“Stricky-ah!  Stricky-ah!  Restricky-ah!  Stricky stricky stricky stricky stricky stricky-ah!  Restricky-ah!”

As I am a lazy so-and-so, I really did not want to mess with it.  So I tossed and turned, went back to sleep and woke up again multiple times, only to find that the revenge of the toys had not let up.

“Restricky-ah!  Restricky-ah! Stri-stri-stri-stri-stricky stricky stricky stricky restricky-ahhh!”

In the morning, my wife filled me in.  Apparently, Little One had taken the Minnie Mouse phone outside to play and had gotten dirt inside it.  Then she took it in the bathtub with her to wash it.  That explained why I felt water when I touched it.  My wife said we would just have to throw it away.  And that was more than fine with me.

We had a lovely Saturday, complete with going out to lunch and attending a birthday barbecue for another three year old member of our extended family.  Little One was present and I had the opportunity to engage in one of my favorite pastimes, taking lots of iPhone pictures.  We capped off the day by watching the Olympics.

Saturday night, I was dead asleep when I bolted awake.  What was that noise?  “Ding, ding, ding, ding, ding!”  It sounded as if one of our electronic devices was attempting to send a fax or maybe connect to an old-fashioned dial-up modem.  Oh, good, it stopped.

A few minutes later:  “Ding, ding, ding, ding, ding, ding!”  Not again!  It seemed that the nefarious Minnie Mouse phone was not about to give up without a fight.

In the morning, my wife removed Minnie’s batteries.  Later, she took it out to the trash.

Thus endeth the tale of the great 2016 revolt of the toy pile.  And tonight, I get some sleep.

 

 

My Inner Millennial

Sunday morning.

My wife got up early, got ready and headed over to IHOP to meet her cousin and the cousin’s husband along with her elderly aunt for breakfast.  It was her aunt’s 87th birthday.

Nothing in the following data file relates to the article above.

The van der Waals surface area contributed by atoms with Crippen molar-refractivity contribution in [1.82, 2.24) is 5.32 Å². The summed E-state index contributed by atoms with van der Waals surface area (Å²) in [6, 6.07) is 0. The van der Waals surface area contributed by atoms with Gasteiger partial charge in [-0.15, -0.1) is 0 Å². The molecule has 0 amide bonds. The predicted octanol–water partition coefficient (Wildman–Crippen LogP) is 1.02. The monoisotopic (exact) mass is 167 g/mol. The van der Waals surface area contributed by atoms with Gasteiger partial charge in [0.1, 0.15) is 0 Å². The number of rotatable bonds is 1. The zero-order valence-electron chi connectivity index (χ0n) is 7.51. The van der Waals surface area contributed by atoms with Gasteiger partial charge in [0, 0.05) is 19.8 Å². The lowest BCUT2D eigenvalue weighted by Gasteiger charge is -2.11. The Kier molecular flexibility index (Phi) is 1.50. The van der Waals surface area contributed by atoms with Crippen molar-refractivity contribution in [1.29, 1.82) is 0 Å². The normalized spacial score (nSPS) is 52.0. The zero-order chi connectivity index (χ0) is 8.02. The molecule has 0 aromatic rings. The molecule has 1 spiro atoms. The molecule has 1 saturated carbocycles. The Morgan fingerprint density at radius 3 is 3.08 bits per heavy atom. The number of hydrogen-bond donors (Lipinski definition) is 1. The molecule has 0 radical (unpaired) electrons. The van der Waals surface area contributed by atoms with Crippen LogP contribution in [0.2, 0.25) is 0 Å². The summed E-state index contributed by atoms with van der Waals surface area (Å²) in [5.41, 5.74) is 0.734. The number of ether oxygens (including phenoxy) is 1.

Meanwhile, I slept in after having stayed up late last night playing games online.  When my wife got home a bit after noon, it was my turn to go out for breakfast.  I headed to my favorite local buffet place, where even a vegan can pig out on steamed vegetables, potatoes, salad, fruit, roasted jalapeños and spaghetti with marinara sauce.

On Saturday, my wife and I ran around doing errands in the morning, then picked up our niece and made the long drive up to Chico to spend the evening with extended family at a church event.

My wife and I have been married for nearly 17 years.  Among the many joys of our married life is the fact that we do some things together and others alone.  It’s a nice balance.  We also spend a lot of time sitting just a few feet away from each other, both of us on our laptops, she with the TV on and me listening to music over headphones, she on our landlord’s mini-couch and me at the kitchen table in our tiny rental cottage.

The logistics of maintaining this balance has become more interesting in the last few years.  Before that, we could each have separate plans and execute them simultaneously.  On a Saturday morning, for example, I might head off to synagogue while my wife went shopping or met a friend.

All that changed when we moved from the desert on the California/Arizona border to northern California two years ago.  Having been laid off, I was out of work and didn’t need a car to commute.  So we loaned one of our cars to our niece to make it easy for her to get to community college in the mornings.  She promptly wrecked it, and we’ve been a one-car family ever since.

In some respects, this has been a good thing.  In addition to having fewer car expenses (things like oil changes and other maintenance, insurance and annual registration), there is the togetherness factor.  When you live out in the country as we do, it is no surprise that having only one car makes for a tendency to go more places together.

When we each “do our own thing,” however, it is of necessity on a sequential rather than a simultaneous basis.  When you have one car between you, you have to take turns.  This might not be the case in a more urban location, but out here there is nothing in walking distance and not much in the way of transportation.  I get a kick out of watching the neighbor’s roosters pecking around, photographing the wild peacocks and visiting with our landlord’s cat.  But that only goes so far.  If you’re desperate, you can always call a taxi to take you downtown or to Wal-Mart, but that can fairly quickly run into some serious money.  So the fact of the matter is that when one of us is out and about alone, the other is stuck at home, also alone.

Then there is the little matter of getting to work.  My place of employment is about twelve miles away, meaning that either my wife has to get up early and make two round-trips downtown each day to haul me in and home, or she gets to sit at home with no car all day.